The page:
Women's work and fertility, research findings and policy implications from recent United Nations research.
[Unpublished] 1986. Paper presented at the Rockefeller Foundation's Workshop on Women's Status and Fertility, Mt.Kisco, New York, July 8-11, 1986. 23 p.Using World Fertility Survey data from the developing countries, it has been found that the interval between 1st and last birth varies from roughly 14 years in several of the more developed countries of Latin America and Asia (Republic of Korea, Jamaica, and Trinidad and Tobago) to 20 years in several African countries (Kenya and Senegal). In most of these countries childbearing begins between ages 18 and 20 with the lowest median age of 1st birth found in Bangladesh (17 years old) and the highest in Yemen (22 years old). Ages at last birth vary more widely from 33 in Trinidad and Tobago to 40 in Yemen. At the age of last birth, life expectancy varies from 27 in Benin and Senegal to 44 in Trinidad and Tobago and 42 in Costa Rica, Jamaica, and Panama. Life expectancy at last birth varies with level of development with developing countries at the highest level of development having an average life expectancy at age of last birth of 40.5 ranging on down to 36.8 at a middle-high level of development, 32.6 at a middle-low level, and 29.7 at the lowest level of development. This is compared with a life expectancy at last birth which is now as high as 52.6 in Japan for women born in 1950-1959 and 51.6 in the Netherlands for women born in 1940-1949. Thus, the actual childbearing period is 2 to 5 times longer in the developing countries than it is in the developed countries. A life cycle approach to women's employment and childbearing is essential for a full understanding of the interrelationship between women's status and fertility. While work opportunities can improve women's status and create the motivation for low fertility, fertility control is essential to women's status. As long as the events of conception, pregnancy, and childbirth have a significant element of chance, the incentives for societal and individual investment in women's educational and job opportunities will remain limited.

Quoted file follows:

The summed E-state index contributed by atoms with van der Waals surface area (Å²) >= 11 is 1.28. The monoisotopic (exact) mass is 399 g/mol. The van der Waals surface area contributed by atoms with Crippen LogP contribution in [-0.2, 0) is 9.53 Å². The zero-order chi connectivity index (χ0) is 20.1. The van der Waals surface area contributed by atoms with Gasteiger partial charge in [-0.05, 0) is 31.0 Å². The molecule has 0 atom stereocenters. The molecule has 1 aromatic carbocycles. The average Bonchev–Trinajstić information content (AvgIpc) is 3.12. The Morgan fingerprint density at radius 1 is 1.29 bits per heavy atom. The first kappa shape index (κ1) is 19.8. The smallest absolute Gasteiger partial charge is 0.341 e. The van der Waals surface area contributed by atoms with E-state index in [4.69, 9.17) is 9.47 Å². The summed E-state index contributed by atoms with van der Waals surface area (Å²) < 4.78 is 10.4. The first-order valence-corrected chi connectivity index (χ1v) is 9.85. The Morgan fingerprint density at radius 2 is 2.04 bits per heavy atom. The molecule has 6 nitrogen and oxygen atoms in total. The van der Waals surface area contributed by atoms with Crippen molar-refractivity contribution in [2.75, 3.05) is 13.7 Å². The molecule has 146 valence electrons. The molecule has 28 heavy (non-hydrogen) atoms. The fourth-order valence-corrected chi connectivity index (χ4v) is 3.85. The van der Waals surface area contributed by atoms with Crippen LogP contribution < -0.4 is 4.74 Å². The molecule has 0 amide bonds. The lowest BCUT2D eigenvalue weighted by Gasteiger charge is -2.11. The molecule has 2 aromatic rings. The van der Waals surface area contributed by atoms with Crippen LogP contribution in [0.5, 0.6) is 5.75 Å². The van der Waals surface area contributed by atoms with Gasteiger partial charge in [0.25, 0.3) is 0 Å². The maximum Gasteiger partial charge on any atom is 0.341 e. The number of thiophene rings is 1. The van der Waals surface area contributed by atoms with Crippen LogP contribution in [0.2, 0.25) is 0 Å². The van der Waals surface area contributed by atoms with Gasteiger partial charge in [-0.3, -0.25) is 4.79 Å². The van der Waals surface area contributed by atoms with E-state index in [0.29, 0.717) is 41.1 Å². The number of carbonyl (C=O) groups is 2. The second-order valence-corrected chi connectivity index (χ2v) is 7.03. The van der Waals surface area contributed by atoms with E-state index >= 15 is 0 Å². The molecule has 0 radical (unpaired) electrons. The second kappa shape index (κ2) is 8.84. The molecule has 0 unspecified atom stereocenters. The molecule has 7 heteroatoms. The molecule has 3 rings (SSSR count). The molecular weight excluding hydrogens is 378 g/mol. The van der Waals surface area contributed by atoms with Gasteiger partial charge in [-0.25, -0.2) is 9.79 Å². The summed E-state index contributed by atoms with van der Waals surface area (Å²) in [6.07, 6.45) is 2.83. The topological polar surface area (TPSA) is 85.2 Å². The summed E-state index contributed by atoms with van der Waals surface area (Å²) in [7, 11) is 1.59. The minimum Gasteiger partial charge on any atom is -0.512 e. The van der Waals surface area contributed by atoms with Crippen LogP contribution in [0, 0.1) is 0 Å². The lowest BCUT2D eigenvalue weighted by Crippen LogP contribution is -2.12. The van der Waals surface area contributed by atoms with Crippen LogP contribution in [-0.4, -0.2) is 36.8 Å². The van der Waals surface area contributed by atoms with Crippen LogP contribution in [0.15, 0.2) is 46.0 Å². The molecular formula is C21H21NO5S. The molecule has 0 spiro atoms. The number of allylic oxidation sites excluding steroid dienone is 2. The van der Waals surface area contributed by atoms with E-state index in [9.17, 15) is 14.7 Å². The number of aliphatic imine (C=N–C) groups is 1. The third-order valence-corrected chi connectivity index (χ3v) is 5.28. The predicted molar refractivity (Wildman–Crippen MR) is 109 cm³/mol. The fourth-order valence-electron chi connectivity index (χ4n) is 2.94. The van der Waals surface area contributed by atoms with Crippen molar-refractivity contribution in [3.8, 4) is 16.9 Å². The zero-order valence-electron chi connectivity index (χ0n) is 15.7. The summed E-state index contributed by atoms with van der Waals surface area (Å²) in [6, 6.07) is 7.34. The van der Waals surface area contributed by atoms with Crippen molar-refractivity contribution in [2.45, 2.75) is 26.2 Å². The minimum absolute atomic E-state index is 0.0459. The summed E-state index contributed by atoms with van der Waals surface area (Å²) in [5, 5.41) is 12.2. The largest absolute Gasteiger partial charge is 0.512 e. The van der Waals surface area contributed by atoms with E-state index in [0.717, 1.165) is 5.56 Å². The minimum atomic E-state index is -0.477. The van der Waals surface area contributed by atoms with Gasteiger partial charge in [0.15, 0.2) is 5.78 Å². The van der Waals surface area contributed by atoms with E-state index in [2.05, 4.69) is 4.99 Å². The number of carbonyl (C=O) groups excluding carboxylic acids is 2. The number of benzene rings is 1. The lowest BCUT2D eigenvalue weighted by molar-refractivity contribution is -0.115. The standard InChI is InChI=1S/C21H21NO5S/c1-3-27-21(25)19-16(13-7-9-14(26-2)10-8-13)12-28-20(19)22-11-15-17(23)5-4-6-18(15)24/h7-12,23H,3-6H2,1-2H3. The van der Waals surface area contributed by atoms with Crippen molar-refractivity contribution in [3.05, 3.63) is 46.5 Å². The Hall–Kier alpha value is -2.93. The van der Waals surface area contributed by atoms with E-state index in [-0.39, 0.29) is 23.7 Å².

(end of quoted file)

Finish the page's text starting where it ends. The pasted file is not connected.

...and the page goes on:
In: Current problems in obstetrics and gynecology, Vol. 5, No. 6, edited by John M. Leventhal. Chicago, Illinois, Year Book Medical Publishers, 1982. 4-41.This article addresses the medical aspects of population growth, with specific focus on a demographic overview, population policies, family planning programs, and population issues in the US. The dimensions of the population problem and their implications for social and economic development are reviewed. The world's response to these issues is discussed, followed by an assessment of what has been accomplished, particularly as it relates to the record of national family planning programs in developing countries. The impact of population growth on such issues as education, available farm land, deforestation, and urban growth are discussed. Urban populations are growing at an unprecedented rate, posing urgent problems for action. From a public health perspective, data are reviewed which demonstrate that having children at short intervals (2 years) or at unfavorable maternal ages (18 or 35) and/or parity (4) has a negative impact on maternal, infant and childhood morbidity and mortality, particularly in developing countries. Increasing the age of marriage, delaying the 1st birth, changing and improving the status of women, increasing educational levels and improving living conditions in general also are important in reducing population growth. Probably the most important, but most controversial intervention, has been the development of national family planning programs aimed at increasing the public's access to modern contraceptive and sterilization methods. India was the 1st country to declare a formal population policy (in the 1950s) with the goal of reducing population growth. Currently, close to 35 countries have formal policies. The planned parenthood movement, with central support from the London office of the International Planned Parenthood Federation (IPPF), has played a most important role in making family planning services available. 2 population issues in the US today are reviewed briefly in the final section: teenage pregnancy and the changing age structure.